NSA confirms pilot program that tried to track cell phone location data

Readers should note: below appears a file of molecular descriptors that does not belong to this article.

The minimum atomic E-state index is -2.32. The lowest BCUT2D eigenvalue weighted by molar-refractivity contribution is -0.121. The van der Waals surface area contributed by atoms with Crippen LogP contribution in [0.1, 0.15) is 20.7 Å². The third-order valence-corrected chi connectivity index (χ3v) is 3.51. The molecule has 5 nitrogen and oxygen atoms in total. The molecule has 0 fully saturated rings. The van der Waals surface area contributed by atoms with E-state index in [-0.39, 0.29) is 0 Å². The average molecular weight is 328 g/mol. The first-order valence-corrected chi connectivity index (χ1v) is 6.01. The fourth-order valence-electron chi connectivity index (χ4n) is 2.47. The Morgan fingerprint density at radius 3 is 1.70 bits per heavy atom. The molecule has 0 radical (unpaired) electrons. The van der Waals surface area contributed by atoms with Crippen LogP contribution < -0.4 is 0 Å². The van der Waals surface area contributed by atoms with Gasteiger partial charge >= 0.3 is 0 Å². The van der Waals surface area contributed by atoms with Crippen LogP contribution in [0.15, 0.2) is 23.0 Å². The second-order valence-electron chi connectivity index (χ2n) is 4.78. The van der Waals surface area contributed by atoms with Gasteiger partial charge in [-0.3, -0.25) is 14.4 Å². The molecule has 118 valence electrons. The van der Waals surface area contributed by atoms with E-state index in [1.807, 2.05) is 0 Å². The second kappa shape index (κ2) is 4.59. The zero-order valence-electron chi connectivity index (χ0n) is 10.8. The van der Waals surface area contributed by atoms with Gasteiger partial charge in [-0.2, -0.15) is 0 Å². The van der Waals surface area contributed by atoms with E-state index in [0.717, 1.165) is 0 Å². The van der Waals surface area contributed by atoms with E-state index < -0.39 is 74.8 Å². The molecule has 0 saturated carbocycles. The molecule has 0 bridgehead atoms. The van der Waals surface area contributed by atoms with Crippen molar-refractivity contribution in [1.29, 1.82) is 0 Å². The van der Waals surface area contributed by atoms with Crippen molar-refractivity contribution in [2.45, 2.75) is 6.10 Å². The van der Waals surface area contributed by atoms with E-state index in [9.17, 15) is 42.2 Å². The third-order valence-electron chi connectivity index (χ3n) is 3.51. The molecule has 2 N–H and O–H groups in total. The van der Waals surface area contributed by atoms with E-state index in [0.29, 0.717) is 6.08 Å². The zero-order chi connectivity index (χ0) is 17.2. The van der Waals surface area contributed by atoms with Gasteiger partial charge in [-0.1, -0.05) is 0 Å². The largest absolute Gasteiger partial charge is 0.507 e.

The director of the National Security Agency, Gen. Keith Alexander, and James R. Clapper, the director of national intelligence, confirmed that in 2010 and 2011 the NSA conducted a secret pilot program to test the collection of bulk data about the location of Americans' cell phones. The spy agency never went ahead with the program, which was first reported Wednesday by the New York Times and then later confirmed by the officials at a hearing before the Senate Judiciary Committee on proposed reforms to the NSA's surveillance of phone and Internet usage. The project used data from cell towers to locate people's phones, but Alexander said at the hearing that the NSA did not use the data collected and does not use that capability now, according to CBS News. Last week, Alexander refused to answer questions from Sen. Ron Wyden (D-Ore.) about whether the NSA had ever collected or planned to collect such cell-site data, saying it was classified. The New York Times reported it "was unclear how many Americans' locational data was collected as part of the project, whether the agency has held on to that information or why the program did not go forward." Article